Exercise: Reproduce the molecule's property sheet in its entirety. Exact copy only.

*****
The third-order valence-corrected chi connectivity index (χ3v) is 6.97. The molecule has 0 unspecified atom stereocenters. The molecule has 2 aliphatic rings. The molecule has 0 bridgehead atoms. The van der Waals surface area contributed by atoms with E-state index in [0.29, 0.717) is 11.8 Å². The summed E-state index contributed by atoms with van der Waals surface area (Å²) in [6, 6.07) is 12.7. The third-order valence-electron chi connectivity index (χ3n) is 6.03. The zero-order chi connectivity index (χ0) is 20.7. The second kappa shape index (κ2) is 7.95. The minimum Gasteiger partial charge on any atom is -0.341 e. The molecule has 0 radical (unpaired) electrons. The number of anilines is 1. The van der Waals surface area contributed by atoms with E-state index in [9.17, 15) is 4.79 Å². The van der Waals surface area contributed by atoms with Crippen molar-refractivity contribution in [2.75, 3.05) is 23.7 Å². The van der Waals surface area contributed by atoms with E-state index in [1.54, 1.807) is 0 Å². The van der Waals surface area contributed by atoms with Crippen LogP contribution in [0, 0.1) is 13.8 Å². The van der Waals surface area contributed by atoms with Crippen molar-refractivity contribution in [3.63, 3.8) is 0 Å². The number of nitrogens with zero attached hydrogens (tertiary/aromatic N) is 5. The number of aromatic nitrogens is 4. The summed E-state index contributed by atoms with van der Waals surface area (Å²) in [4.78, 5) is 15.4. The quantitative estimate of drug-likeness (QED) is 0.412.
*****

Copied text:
The third-order valence-corrected chi connectivity index (χ3v) is 6.97. The molecule has 0 unspecified atom stereocenters. The molecule has 2 aliphatic rings. The molecule has 0 bridgehead atoms. The van der Waals surface area contributed by atoms with E-state index in [0.29, 0.717) is 11.8 Å². The summed E-state index contributed by atoms with van der Waals surface area (Å²) in [6, 6.07) is 12.7. The third-order valence-electron chi connectivity index (χ3n) is 6.03. The zero-order chi connectivity index (χ0) is 20.7. The second kappa shape index (κ2) is 7.95. The minimum Gasteiger partial charge on any atom is -0.341 e. The molecule has 0 radical (unpaired) electrons. The number of anilines is 1. The van der Waals surface area contributed by atoms with E-state index in [9.17, 15) is 4.79 Å². The van der Waals surface area contributed by atoms with Crippen molar-refractivity contribution in [2.75, 3.05) is 23.7 Å². The van der Waals surface area contributed by atoms with E-state index in [1.54, 1.807) is 0 Å². The van der Waals surface area contributed by atoms with Crippen LogP contribution in [0, 0.1) is 13.8 Å². The van der Waals surface area contributed by atoms with Crippen molar-refractivity contribution in [3.63, 3.8) is 0 Å². The number of nitrogens with zero attached hydrogens (tertiary/aromatic N) is 5. The number of aromatic nitrogens is 4. The summed E-state index contributed by atoms with van der Waals surface area (Å²) in [4.78, 5) is 15.4. The quantitative estimate of drug-likeness (QED) is 0.412.